Storage of carbon by the Himalaya: the importance of organic carbon unveiled
An international team, led by IPGP researchers, has looked into organic carbon stored as graphite in the Nepal Himalaya, whose importance as compared with well-known carbonates for the global carbon budget of the chain remains poorly understood. Studying this stored graphite is essential to better estimate the carbon sink/source duality of large orogens and its associated effects on Earth’s climate.
While carbonates represent the major storage of inorganic carbon in large mountain belts, organic carbon stored as graphite may have a substantial contribution. Although fundamental to define the global carbon budget of orogens such as the Himalaya which also exhibits metamorphic carbon release as carbon dioxide (CO2), the importance of the storage of graphite remains insufficiently constrained.
An international team, led by IPGP researchers and composed of researchers from ENS (PSL Research University/CNRS), CRPG (Lorraine University/CNRS), the University of Turin (UniTO /CNR-IGG) in Italy, the Central Department of Geology of the Tribhuvan University and the Department of Mines and Geology (DMG) in Nepal, has analyzed extensively graphite occurrences within the so-called black schists in the Nepal Himalaya using numerous well-established and novel techniques, and estimated the contribution of organic carbon to the global carbon budget.
The results show the significant coherence of metamorphic conditions for the graphitic black schists in the vicinity of the Main Central Thrust zone from the metric scale to the scale of an 800-km-long lateral portion of the Himalaya. The total organic carbon (TOC) content and the temperature attained by metamorphism (peak-T) are consistent, suggesting a similar thermal history of these graphitic rocks.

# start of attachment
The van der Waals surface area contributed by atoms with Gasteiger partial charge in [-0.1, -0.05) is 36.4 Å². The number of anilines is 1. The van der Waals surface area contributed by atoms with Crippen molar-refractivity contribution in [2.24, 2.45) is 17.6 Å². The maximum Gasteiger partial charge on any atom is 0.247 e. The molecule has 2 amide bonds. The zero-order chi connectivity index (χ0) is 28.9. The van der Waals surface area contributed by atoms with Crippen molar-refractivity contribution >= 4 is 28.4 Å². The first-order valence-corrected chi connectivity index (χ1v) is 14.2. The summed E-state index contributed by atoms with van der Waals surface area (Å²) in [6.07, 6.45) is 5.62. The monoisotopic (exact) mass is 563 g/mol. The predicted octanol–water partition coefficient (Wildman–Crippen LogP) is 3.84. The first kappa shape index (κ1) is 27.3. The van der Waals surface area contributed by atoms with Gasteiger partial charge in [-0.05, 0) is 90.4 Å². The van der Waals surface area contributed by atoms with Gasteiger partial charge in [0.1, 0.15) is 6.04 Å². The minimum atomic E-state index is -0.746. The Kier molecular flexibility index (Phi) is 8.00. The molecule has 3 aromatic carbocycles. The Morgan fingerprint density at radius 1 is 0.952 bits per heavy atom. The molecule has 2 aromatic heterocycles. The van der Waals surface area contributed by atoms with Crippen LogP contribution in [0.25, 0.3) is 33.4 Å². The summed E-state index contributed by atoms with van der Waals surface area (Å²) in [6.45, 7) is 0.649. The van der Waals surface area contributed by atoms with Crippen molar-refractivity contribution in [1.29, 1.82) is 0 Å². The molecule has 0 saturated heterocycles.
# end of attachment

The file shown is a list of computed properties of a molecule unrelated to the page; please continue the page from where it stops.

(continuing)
First-order extrapolations reveal that organic carbon may represent up to 20 % of the total amount of carbon stored by the Nepal Himalaya. Graphite is more stable than carbonates during prograde metamorphism and remains passively stable, not involving CO2 producing and consuming reactions. Higher TOC content and peak-T are reported in Central Nepal, where the current metamorphic CO2 emission is also the highest. The graphitic black schists emerge as remarkable signs of the carbon sink/source duality of the Himalayan orogeny and its associated effects on Earth’s climate.
Thapa, S., Girault, F., Deldicque, D., Losno, R., France-Lanord, C., Groppo, C., Rolfo, F., Tamang, S., Rigaudier, T., Debret, B., Paudyal, K.R., Adhikari, L.B., Perrier, F., 2023. Metric, kilometric and large-scale coherence of metamorphic conditions from graphitic phyllite in the Upper Lesser Himalaya of Nepal: Contribution to the estimation of carbon stored during Himalayan orogeny. Chem. Geol., 121378,